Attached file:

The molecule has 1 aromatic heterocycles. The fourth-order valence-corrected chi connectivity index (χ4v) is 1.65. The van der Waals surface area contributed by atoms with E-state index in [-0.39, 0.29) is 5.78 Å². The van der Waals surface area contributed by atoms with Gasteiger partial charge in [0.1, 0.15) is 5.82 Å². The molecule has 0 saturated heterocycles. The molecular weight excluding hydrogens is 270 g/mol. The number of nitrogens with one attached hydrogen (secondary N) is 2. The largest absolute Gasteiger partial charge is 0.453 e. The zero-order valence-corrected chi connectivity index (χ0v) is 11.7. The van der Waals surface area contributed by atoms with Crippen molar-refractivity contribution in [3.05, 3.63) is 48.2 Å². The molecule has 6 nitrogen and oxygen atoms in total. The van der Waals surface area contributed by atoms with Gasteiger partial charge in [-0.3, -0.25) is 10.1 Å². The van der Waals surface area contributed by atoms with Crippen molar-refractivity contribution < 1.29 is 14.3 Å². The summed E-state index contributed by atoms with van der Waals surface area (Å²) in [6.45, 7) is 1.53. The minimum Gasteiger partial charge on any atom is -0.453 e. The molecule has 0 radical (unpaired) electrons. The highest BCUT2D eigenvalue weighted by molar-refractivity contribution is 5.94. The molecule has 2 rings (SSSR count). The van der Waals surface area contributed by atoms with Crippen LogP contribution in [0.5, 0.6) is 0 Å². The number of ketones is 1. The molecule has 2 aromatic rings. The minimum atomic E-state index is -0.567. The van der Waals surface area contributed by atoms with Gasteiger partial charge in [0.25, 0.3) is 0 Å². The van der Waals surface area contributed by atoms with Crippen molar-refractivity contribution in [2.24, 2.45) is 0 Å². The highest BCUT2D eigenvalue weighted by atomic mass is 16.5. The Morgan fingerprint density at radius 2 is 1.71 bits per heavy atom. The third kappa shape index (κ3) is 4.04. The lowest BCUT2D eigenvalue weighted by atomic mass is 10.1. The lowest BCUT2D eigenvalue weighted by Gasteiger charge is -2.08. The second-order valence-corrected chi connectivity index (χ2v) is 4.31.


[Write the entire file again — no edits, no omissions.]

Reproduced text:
The molecule has 1 aromatic heterocycles. The fourth-order valence-corrected chi connectivity index (χ4v) is 1.65. The van der Waals surface area contributed by atoms with E-state index in [-0.39, 0.29) is 5.78 Å². The van der Waals surface area contributed by atoms with Gasteiger partial charge in [0.1, 0.15) is 5.82 Å². The molecule has 0 saturated heterocycles. The molecular weight excluding hydrogens is 270 g/mol. The number of nitrogens with one attached hydrogen (secondary N) is 2. The largest absolute Gasteiger partial charge is 0.453 e. The zero-order valence-corrected chi connectivity index (χ0v) is 11.7. The van der Waals surface area contributed by atoms with Crippen molar-refractivity contribution in [3.05, 3.63) is 48.2 Å². The molecule has 6 nitrogen and oxygen atoms in total. The van der Waals surface area contributed by atoms with Gasteiger partial charge in [-0.3, -0.25) is 10.1 Å². The van der Waals surface area contributed by atoms with Crippen molar-refractivity contribution < 1.29 is 14.3 Å². The summed E-state index contributed by atoms with van der Waals surface area (Å²) in [6.45, 7) is 1.53. The minimum Gasteiger partial charge on any atom is -0.453 e. The molecule has 0 radical (unpaired) electrons. The highest BCUT2D eigenvalue weighted by molar-refractivity contribution is 5.94. The molecule has 2 rings (SSSR count). The van der Waals surface area contributed by atoms with Crippen LogP contribution in [0.5, 0.6) is 0 Å². The number of ketones is 1. The molecule has 2 aromatic rings. The minimum atomic E-state index is -0.567. The van der Waals surface area contributed by atoms with Gasteiger partial charge in [0.25, 0.3) is 0 Å². The van der Waals surface area contributed by atoms with Crippen molar-refractivity contribution in [2.24, 2.45) is 0 Å². The highest BCUT2D eigenvalue weighted by atomic mass is 16.5. The Morgan fingerprint density at radius 2 is 1.71 bits per heavy atom. The third kappa shape index (κ3) is 4.04. The lowest BCUT2D eigenvalue weighted by atomic mass is 10.1. The lowest BCUT2D eigenvalue weighted by Gasteiger charge is -2.08. The second-order valence-corrected chi connectivity index (χ2v) is 4.31.